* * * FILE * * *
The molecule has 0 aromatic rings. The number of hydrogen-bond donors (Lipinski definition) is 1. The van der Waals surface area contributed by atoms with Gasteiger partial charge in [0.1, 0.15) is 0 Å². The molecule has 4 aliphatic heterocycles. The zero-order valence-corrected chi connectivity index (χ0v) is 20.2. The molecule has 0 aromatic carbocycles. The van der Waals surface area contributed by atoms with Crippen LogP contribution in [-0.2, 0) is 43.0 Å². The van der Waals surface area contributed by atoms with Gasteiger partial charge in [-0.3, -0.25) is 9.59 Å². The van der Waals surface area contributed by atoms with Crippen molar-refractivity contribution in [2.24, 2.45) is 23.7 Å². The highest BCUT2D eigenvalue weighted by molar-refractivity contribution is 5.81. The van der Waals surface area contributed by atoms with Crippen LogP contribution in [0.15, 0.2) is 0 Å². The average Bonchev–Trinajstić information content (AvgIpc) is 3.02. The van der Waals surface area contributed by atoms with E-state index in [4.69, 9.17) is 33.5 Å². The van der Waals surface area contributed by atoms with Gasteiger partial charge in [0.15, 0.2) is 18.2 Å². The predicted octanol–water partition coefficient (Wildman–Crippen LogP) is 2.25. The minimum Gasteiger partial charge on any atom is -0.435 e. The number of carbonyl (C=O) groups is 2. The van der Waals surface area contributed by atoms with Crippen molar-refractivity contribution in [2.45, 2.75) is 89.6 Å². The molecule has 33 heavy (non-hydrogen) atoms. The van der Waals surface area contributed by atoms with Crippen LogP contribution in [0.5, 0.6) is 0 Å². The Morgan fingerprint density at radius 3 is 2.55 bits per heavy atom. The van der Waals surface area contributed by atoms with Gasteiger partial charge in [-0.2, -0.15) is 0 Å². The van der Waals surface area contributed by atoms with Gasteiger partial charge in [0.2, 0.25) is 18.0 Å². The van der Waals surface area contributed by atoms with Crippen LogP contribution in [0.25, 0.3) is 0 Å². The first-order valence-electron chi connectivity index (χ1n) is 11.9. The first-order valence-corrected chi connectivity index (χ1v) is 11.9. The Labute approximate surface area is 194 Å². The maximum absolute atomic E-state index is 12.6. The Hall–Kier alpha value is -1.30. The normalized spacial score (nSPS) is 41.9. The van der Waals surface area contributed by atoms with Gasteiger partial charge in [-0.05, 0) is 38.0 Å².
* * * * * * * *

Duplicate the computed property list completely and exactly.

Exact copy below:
The molecule has 0 aromatic rings. The number of hydrogen-bond donors (Lipinski definition) is 1. The van der Waals surface area contributed by atoms with Gasteiger partial charge in [0.1, 0.15) is 0 Å². The molecule has 4 aliphatic heterocycles. The zero-order valence-corrected chi connectivity index (χ0v) is 20.2. The molecule has 0 aromatic carbocycles. The van der Waals surface area contributed by atoms with Crippen LogP contribution in [-0.2, 0) is 43.0 Å². The van der Waals surface area contributed by atoms with Gasteiger partial charge in [-0.3, -0.25) is 9.59 Å². The van der Waals surface area contributed by atoms with Crippen molar-refractivity contribution in [2.24, 2.45) is 23.7 Å². The highest BCUT2D eigenvalue weighted by molar-refractivity contribution is 5.81. The van der Waals surface area contributed by atoms with Crippen LogP contribution in [0.15, 0.2) is 0 Å². The average Bonchev–Trinajstić information content (AvgIpc) is 3.02. The van der Waals surface area contributed by atoms with E-state index in [4.69, 9.17) is 33.5 Å². The van der Waals surface area contributed by atoms with Gasteiger partial charge in [0.15, 0.2) is 18.2 Å². The predicted octanol–water partition coefficient (Wildman–Crippen LogP) is 2.25. The minimum Gasteiger partial charge on any atom is -0.435 e. The number of carbonyl (C=O) groups is 2. The van der Waals surface area contributed by atoms with Crippen molar-refractivity contribution in [2.45, 2.75) is 89.6 Å². The molecule has 33 heavy (non-hydrogen) atoms. The van der Waals surface area contributed by atoms with Crippen LogP contribution in [0.5, 0.6) is 0 Å². The Morgan fingerprint density at radius 3 is 2.55 bits per heavy atom. The van der Waals surface area contributed by atoms with Gasteiger partial charge in [-0.2, -0.15) is 0 Å². The van der Waals surface area contributed by atoms with Gasteiger partial charge in [0.2, 0.25) is 18.0 Å². The van der Waals surface area contributed by atoms with Crippen LogP contribution in [0.25, 0.3) is 0 Å². The first-order valence-electron chi connectivity index (χ1n) is 11.9. The first-order valence-corrected chi connectivity index (χ1v) is 11.9. The Labute approximate surface area is 194 Å². The maximum absolute atomic E-state index is 12.6. The Hall–Kier alpha value is -1.30. The normalized spacial score (nSPS) is 41.9. The van der Waals surface area contributed by atoms with Gasteiger partial charge in [-0.05, 0) is 38.0 Å².